Ostensibly, the Kanye Controversy is a political upset, but it is really a disruption of the deeply-rooted role of an artist. It is a disturbance in the artist’s relationship with his followers. As a rapper, Kanye West is a representative and influencer for his audience, socially and politically. He is a public figure. His abrupt and shocking realignment was not received as an individual transfiguration, but a major overturn for the masses. Because he was a symbolic leader who shifted abruptly, his audience felt that they had been misled and then abandoned, so naturally, they reacted strongly. The rapper’s ideological conversion became personal to his followers, who experienced a disconcerting mixture of confusion, betrayal, denial, and anger, bordering on animosity.
Kanye’s song “Ye vs. the People” was not meant to be a rejection of “his people” or an internally divisive tactic to split his audience. Rather, it was his effort towards reconciliation. He used music as he always had, to reach listeners. He sought to reassure them that he was still their advocate and had not really changed. The song was Kanye’s attempt to preserve his role and restore his relationship with “the people.”
In “Ye vs. the People,” Kanye creates a dialogue with fellow rapper T.I. to address his audience and give them a voice. T.I. expresses the hurt and bewilderment of Kanye’s followers by pointing out, “All them times you sounded crazy / We defended you, homie /Not just to be let down when we depend on you.” This perceived betrayal contextualizes their anger as they challenge Kanye for his “blatant disregard for the people who put you in position” and question, “Don’t you feel an obligation to them?” But “Ye” argues that he still serves the people. He responds that he does feel impressed with a strong obligation: “to show people new ideas.” He negotiates the role of representative and influencer.
Kanye considers himself a mediator between people and ideas. Unlike politicians, who represent their constituents in an office from a distance, artists cultivate personal, intimate relationships with patrons. This relationship enables influence:
“Make America Great Again had a negative perception
I took it, wore it, rocked it, gave it a new direction
Added empathy, care and love and affection”
Kanye is not seeking selfishly to defend his reputation. Rather, he seeks to rectify its misinterpretation. He dedicated his career to reaching and serving the audience, and he continues to even now. “The people” accuse Kanye of being “stubborn, selfish, [and] bullheaded,” but he insists that his stance is shared by many others: “Lot of people agree with me / but they’re too scared to speak up.” He refutes the notion of selfishness and replaces it with the antithesis: sacrifice. For “the greater good of the people,” he endures criticism and risks his reputation.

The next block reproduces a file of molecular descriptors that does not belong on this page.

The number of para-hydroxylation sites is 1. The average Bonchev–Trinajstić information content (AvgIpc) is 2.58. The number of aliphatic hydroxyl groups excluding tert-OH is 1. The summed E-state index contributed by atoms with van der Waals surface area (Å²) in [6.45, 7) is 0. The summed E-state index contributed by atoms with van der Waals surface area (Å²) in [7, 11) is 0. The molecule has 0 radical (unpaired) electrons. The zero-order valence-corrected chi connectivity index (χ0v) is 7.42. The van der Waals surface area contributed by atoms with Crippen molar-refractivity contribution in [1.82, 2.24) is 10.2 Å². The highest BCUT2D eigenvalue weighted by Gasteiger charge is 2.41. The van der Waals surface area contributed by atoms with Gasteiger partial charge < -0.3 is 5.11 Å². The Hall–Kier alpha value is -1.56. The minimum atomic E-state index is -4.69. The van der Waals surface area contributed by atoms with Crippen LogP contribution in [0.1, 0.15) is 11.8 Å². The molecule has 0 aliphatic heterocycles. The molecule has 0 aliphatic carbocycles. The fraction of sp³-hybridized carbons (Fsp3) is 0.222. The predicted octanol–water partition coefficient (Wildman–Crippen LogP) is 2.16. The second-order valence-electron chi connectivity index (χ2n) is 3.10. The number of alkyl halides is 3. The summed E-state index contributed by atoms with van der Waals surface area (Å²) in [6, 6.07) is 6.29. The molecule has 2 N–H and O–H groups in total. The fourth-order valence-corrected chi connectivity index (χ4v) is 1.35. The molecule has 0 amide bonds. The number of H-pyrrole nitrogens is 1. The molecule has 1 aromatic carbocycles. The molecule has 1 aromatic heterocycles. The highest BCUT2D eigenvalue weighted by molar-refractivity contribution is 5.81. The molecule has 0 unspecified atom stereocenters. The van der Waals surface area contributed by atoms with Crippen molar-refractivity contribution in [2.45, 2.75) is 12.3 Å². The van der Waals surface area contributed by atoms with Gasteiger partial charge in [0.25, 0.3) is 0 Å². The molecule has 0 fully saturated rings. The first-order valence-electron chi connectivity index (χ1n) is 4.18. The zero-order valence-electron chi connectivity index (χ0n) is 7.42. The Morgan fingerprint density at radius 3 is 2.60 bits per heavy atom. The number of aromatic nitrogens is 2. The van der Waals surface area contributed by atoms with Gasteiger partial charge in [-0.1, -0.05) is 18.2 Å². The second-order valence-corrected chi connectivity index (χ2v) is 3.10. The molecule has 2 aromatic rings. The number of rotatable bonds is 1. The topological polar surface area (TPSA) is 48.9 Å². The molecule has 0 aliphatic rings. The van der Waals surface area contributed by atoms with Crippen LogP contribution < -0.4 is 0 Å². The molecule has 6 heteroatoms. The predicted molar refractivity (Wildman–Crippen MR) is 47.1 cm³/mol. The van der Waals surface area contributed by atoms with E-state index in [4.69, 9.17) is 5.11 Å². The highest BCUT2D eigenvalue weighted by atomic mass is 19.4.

“Ye vs. The People” is meant to be restorative because, as an artist, Kanye’s role is to collaborate with and empower the people. What troubles him most is the breach in their alliance. Opposition with the audience contradicts his traditional role as an artist. It is unfamiliar and uncomfortable. He wants to restore his role and partnership with the people. He wants to be a voice for them and provide an open platform. In his last lines, Kanye suggests:
“Alright, Tip [T.I.], we could be rappin’ about this all day, man
Why don’t we just cut the beat off and let the people talk?”
Legacy: Rappers are the New Poets
Wordsworth revolutionized poetry and art by shifting his emphasis to the audience and relating to them through common language and life. He gave the silenced many a recognizable voice, despite risking his reputation. Likewise, NF receives criticism for being nonconventional, but he embraces it: “Feels good to be here now / I’m a weird person with a weird crowd” (“Outcast“). Now, Kanye West experiences his destabilizing effect as an artist and the accompanying opposition. Artists must manage the delicate, and sometimes (seemingly) incompatible responsibilities of representing and influencing their audience. All of this emerges from artists valuing their audiences and cultivating relationships with them.
More than giving his readers a voice, Wordsworth spoke directly to them. He changed their perception of themselves and their status in society. His words unified and emboldened them. It wasn’t just his writing but the effect of his writing that procured Wordsworth such a remarkable legacy. Today, his descendants are contemporary rappers, like NF and Kanye West. These artists speak for themselves and the masses. They generate validation for a large population.
Rap isn’t merely music; it’s meaning. It’s art—resonating and powerful. It’s social, cultural, and political. Kanye West’s direct influence on politics is fairly small, but his indirect influence is incalculably extensive. As Ben Shapiro warns, he should not be taken seriously as a political expert, but neither should he be disregarded as a social figure. Shapiro is wrong to divorce the political and social spheres. Kanye West made himself a social representative and influencer as a rapper, building on the traditional role of poets.
Sophia Redelfs is studying English, with an emphasis in literature at Columbia College in Missouri.